An introduction to Optical Character Recognition
Optical Character Recognition (OCR) is a process by which text characters can be input to a computer by providing the computer with an image. The computer uses an OCR Engine--a computer program with the specific function of making a guess which letter (recognizable to a computer) an image (recognizable to a human) represents.
Paperless includes an OCR Engine, which it uses to recognize text and numerical values. In order to understand how the OCR Engine in Paperless produces OCR results, it is useful also to understand how OCR Engines make these guesses.
How OCR Engines Work
An OCR engine scans an image for elements that resemble letters it is programmed to recognize.
OCR engines use sets of parameters to discern one character from another. For example:
The letters E and F look a lot alike; the most-noticable differences between the two characters is the horizontal bar at the bottom of the letter E.
The letters P and D look a lot alike. There are two primary differences between the letters: the letter P has a vertical line that extends beyond the loop shape at the top of the letter; the letter D does not.
The letters e and a look a lot alike.
The letters q and the number 9 look a lot alike in certain fonts.
The number 2 and the letter Z look a lot alike.
The semicolon (;) and the colon (:) symbols are nearly-identical.
The period (.) and the comma (,) symbols are nearly-identical.
At the most-basic level, OCR locates points in a text that resemble characters it is trained to recognize; once it finds what it believes is a match, it returns a letter (recognizable to the computer) to OCR results.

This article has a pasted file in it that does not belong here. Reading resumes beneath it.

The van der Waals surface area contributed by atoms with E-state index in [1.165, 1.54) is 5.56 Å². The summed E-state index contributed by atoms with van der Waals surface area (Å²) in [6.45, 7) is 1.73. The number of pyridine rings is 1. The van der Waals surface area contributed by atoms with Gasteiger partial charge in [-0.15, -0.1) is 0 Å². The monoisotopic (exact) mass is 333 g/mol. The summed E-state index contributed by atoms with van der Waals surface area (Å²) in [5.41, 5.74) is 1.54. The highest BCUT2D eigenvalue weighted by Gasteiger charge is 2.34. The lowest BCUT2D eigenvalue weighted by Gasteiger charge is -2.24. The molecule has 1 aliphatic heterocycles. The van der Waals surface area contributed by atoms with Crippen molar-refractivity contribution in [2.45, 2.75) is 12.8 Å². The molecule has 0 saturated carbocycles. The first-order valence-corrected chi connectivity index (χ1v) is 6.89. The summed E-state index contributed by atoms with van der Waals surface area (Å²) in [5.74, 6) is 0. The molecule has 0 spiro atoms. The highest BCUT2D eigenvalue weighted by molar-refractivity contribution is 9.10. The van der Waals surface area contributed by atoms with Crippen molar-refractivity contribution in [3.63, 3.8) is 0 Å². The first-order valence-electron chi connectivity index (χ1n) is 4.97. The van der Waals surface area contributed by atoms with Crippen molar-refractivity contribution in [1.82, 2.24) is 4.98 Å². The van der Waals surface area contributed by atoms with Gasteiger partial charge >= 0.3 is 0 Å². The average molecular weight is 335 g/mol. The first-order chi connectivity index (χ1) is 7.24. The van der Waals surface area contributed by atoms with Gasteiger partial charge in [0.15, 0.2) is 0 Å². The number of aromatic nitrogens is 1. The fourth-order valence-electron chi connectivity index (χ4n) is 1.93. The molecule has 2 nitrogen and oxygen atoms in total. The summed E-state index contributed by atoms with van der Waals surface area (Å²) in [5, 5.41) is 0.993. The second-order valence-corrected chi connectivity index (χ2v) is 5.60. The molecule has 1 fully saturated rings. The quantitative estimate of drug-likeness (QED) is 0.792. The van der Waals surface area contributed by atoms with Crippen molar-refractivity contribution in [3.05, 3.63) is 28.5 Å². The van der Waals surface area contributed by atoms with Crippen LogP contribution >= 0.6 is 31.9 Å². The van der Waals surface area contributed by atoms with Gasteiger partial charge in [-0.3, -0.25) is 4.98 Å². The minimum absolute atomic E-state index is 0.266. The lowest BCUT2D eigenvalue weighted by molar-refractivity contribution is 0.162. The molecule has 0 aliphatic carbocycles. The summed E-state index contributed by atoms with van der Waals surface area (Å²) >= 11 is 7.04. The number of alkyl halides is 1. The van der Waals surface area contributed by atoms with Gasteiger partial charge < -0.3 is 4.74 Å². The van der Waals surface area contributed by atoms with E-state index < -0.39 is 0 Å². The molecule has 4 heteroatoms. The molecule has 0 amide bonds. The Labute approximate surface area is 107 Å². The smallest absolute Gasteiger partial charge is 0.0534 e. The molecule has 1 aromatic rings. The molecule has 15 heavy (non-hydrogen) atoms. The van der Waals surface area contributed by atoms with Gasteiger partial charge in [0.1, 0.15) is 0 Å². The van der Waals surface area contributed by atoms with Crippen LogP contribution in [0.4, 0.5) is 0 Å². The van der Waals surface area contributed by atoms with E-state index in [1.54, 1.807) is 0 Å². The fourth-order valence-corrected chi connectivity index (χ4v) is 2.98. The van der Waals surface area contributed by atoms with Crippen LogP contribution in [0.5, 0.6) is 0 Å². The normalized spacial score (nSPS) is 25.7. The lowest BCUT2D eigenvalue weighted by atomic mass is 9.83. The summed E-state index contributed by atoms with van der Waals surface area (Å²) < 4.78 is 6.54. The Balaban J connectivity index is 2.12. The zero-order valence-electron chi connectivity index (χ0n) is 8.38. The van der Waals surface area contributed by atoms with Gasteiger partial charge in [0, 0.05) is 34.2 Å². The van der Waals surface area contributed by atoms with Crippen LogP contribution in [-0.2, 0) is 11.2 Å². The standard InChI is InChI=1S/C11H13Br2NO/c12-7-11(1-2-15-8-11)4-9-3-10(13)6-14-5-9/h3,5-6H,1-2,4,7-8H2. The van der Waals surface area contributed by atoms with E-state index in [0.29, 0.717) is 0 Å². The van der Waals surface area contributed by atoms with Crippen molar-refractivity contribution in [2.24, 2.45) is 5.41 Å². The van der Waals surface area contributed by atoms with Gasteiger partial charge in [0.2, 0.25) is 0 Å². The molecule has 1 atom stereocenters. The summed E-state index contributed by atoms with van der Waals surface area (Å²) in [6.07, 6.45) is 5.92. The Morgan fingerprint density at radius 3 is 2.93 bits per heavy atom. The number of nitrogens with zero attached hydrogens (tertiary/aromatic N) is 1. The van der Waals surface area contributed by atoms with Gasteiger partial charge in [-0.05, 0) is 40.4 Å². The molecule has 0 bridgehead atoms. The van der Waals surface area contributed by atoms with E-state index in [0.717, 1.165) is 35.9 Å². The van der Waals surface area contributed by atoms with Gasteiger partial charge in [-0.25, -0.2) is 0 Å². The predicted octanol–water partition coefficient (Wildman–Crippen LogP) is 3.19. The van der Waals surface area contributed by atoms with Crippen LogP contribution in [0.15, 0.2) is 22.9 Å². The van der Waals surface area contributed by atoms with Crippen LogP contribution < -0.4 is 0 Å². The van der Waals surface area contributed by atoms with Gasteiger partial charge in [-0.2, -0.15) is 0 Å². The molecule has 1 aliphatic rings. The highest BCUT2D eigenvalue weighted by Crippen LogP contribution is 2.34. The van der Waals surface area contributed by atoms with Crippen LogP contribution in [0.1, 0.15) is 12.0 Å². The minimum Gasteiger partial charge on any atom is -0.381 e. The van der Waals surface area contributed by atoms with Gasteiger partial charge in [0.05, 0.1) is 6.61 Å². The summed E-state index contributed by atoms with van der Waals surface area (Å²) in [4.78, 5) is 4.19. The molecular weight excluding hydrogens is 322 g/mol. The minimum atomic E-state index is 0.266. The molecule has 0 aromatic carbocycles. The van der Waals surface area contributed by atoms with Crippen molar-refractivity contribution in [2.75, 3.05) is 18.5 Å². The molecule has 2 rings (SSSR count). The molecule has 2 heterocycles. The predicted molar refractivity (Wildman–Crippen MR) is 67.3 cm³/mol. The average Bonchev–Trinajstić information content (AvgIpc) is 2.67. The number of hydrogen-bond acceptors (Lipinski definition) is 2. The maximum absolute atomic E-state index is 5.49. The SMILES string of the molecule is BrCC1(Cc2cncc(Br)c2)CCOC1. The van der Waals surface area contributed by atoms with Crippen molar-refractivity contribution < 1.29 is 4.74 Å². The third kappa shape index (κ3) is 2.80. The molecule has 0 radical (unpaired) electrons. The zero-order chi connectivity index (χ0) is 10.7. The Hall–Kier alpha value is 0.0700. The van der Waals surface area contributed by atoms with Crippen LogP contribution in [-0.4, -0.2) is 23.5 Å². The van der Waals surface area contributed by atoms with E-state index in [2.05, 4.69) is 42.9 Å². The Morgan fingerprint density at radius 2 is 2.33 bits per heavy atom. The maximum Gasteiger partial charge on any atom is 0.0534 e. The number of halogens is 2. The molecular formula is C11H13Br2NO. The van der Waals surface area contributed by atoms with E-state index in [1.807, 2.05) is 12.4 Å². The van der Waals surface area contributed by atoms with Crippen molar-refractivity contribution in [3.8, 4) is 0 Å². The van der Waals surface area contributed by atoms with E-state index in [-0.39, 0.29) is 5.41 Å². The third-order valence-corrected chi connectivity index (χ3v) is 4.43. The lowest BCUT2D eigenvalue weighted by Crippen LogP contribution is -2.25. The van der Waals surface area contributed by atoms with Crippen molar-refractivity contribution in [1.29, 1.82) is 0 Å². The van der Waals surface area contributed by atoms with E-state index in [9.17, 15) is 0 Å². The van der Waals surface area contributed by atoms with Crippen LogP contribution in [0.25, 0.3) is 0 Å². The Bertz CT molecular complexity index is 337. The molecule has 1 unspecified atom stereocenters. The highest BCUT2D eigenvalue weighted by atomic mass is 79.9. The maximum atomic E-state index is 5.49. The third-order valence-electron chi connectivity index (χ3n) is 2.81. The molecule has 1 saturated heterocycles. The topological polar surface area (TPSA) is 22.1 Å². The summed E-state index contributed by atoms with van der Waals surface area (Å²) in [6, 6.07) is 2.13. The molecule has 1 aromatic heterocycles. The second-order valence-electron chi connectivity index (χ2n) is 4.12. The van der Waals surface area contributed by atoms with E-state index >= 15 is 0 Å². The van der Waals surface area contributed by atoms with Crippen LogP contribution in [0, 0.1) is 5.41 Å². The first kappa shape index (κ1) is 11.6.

This also limits the ability of OCR in some cases; the Roman letter B and the Greek capital Beta symbol (ß) also look a lot alike. B is on the standard UTF-8 character Map; ß is not. If a character is not on an OCR engine’s list of characters to recognize, it will either not recognize the character or interpret it as something that is on its list.
Similarly, the OCR engine needs to make decisions that separate the letter capital letter k:
from the combination of a pipe character with the less-than symbol:
Both look very similar visually, but to a human reader, they may represent very-different things.
OCR engines are also programmed to recognize certain fonts. Thus, if the OCR engine is programmed to recognize Bitstream Vera Sans, it will recognize text characters rendered in Bitstream Vera Sans. If the OCR engine has been instructed to recognize Bitstream Vera Sans, but it has not been configured to recognize Linux Libertine, it may not recognize text in Linux Libertine with the same (or any) degree of accuracy compared to what it is able to recognize Bitstream Vera Sans with.
The OCR Process
Here is a very-basic overview of how an OCR engine processes an image to return text contained in it:
An image of the document is acquired by the computer.
The image is submitted as input to an OCR engine.
The OCR engine matches portions of the image to shapes it is instructed to recognize.
Given logic parameters that the OCR engine has been instructed to use, the OCR engine will make its best guess as to which letter a shape represents.
OCR results are returned as text.
In testing Paperless we added a picture of a pair of scissors to a Paperless library. Paperless returned the following
The OCR engine in Paperless guessed that the handle of the scissors represented a curly bracket, and that the
This is acceptable, per the logical parameters that we provided Paperless, in order to make a best-guess as to the text equivalent of an image.
Factors that affect OCR Fidelity
For information on factors that can affect the fidelity (accuracy) of OCR output to the original, see this Knowledgebase article.